|Rethinking postgraduate education for marine conservation|In: Marine Policy. Pergamon: Guildford. ISSN 0308-597X, more
Postgraduate marine education; Conservation leadership; Beyond the Obituaries
|Authors|| || Top |
- Langholz, J.A.
- Abeles, A.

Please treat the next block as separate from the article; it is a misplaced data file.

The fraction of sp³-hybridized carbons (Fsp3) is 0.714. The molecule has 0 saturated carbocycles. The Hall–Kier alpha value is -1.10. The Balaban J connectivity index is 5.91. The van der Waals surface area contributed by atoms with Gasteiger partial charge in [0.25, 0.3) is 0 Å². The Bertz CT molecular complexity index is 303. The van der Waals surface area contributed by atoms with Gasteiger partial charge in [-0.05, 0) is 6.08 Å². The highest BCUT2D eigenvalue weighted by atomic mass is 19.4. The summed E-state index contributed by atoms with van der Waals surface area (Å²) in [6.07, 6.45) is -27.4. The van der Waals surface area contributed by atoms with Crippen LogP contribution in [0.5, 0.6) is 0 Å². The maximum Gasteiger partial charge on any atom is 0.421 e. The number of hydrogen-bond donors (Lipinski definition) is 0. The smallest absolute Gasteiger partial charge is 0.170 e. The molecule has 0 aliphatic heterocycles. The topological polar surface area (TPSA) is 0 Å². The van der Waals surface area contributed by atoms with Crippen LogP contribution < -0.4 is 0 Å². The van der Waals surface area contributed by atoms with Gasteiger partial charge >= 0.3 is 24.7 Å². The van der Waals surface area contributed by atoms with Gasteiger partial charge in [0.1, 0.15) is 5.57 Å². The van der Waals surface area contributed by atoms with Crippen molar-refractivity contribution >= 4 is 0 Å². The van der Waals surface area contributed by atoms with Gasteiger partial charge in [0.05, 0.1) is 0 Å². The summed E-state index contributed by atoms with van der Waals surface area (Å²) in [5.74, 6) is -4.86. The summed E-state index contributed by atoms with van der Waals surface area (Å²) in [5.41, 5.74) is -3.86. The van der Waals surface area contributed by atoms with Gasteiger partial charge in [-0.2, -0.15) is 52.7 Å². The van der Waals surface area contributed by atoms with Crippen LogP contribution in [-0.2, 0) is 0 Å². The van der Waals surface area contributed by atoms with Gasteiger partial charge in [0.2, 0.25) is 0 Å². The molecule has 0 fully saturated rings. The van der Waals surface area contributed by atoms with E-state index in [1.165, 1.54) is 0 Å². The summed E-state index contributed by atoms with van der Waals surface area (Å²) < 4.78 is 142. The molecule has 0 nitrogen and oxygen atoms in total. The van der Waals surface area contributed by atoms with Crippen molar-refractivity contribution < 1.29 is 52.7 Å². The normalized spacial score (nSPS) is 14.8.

Postgraduate education for marine conservation has failed to keep up with the field's most pressing needs. A growing body of literature has documented a chasm between the skills being taught at universities and the skills most needed for effective conservation. In addition to traditional disciplinary topics, postgraduate institutions should also deliver priority skills for successful ocean conservation. This paper examines survey responses from 30 marine conservationists who have been publicly recognized for achieving noteworthy success. Respondents provided quantitative rankings of skills that were most instrumental to their success, and which of these skills should be learned at university rather than on the job. Results focused on innovation (e.g., thinking creatively, developing a compelling vision), collaboration (e.g., organizational partnering, building and leading teams), and communication (e.g., the art of persuasion, listening well). The findings suggest a new direction in postgraduate education with potential implications for ocean conservation practitioners as well as university personnel engaged in training future marine leaders.